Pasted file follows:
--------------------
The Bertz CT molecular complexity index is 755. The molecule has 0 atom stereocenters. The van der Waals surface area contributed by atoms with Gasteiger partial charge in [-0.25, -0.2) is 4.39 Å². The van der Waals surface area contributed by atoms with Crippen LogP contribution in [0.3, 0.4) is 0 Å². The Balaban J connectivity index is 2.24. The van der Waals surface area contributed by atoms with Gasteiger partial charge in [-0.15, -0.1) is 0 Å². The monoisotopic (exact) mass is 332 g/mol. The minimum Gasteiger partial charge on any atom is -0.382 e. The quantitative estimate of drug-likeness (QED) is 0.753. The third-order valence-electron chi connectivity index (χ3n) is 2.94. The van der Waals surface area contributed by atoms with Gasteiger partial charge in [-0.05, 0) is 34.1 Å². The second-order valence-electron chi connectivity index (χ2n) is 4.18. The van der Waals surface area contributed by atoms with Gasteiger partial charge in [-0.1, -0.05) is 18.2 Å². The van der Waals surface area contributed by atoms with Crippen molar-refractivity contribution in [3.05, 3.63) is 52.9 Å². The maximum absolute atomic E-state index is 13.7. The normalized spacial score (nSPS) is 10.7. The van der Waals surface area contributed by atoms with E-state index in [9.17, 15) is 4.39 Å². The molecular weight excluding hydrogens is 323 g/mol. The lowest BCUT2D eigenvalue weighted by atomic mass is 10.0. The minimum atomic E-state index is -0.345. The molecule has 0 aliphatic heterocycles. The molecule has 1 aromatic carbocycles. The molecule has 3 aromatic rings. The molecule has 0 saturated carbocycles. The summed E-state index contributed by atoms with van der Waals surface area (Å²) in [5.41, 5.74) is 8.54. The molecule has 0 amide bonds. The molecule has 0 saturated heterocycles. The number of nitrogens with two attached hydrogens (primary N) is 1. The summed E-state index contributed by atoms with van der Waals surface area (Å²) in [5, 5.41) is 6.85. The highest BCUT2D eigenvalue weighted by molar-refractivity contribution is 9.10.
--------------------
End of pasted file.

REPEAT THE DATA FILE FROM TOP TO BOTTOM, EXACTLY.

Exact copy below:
The Bertz CT molecular complexity index is 755. The molecule has 0 atom stereocenters. The van der Waals surface area contributed by atoms with Gasteiger partial charge in [-0.25, -0.2) is 4.39 Å². The van der Waals surface area contributed by atoms with Crippen LogP contribution in [0.3, 0.4) is 0 Å². The Balaban J connectivity index is 2.24. The van der Waals surface area contributed by atoms with Gasteiger partial charge in [-0.15, -0.1) is 0 Å². The monoisotopic (exact) mass is 332 g/mol. The minimum Gasteiger partial charge on any atom is -0.382 e. The quantitative estimate of drug-likeness (QED) is 0.753. The third-order valence-electron chi connectivity index (χ3n) is 2.94. The van der Waals surface area contributed by atoms with Gasteiger partial charge in [-0.05, 0) is 34.1 Å². The second-order valence-electron chi connectivity index (χ2n) is 4.18. The van der Waals surface area contributed by atoms with Gasteiger partial charge in [-0.1, -0.05) is 18.2 Å². The van der Waals surface area contributed by atoms with Crippen molar-refractivity contribution in [3.05, 3.63) is 52.9 Å². The maximum absolute atomic E-state index is 13.7. The normalized spacial score (nSPS) is 10.7. The van der Waals surface area contributed by atoms with E-state index in [9.17, 15) is 4.39 Å². The molecular weight excluding hydrogens is 323 g/mol. The lowest BCUT2D eigenvalue weighted by atomic mass is 10.0. The minimum atomic E-state index is -0.345. The molecule has 0 aliphatic heterocycles. The molecule has 1 aromatic carbocycles. The molecule has 3 aromatic rings. The molecule has 0 saturated carbocycles. The summed E-state index contributed by atoms with van der Waals surface area (Å²) in [5.41, 5.74) is 8.54. The molecule has 0 amide bonds. The molecule has 0 saturated heterocycles. The number of nitrogens with two attached hydrogens (primary N) is 1. The summed E-state index contributed by atoms with van der Waals surface area (Å²) in [5, 5.41) is 6.85. The highest BCUT2D eigenvalue weighted by molar-refractivity contribution is 9.10.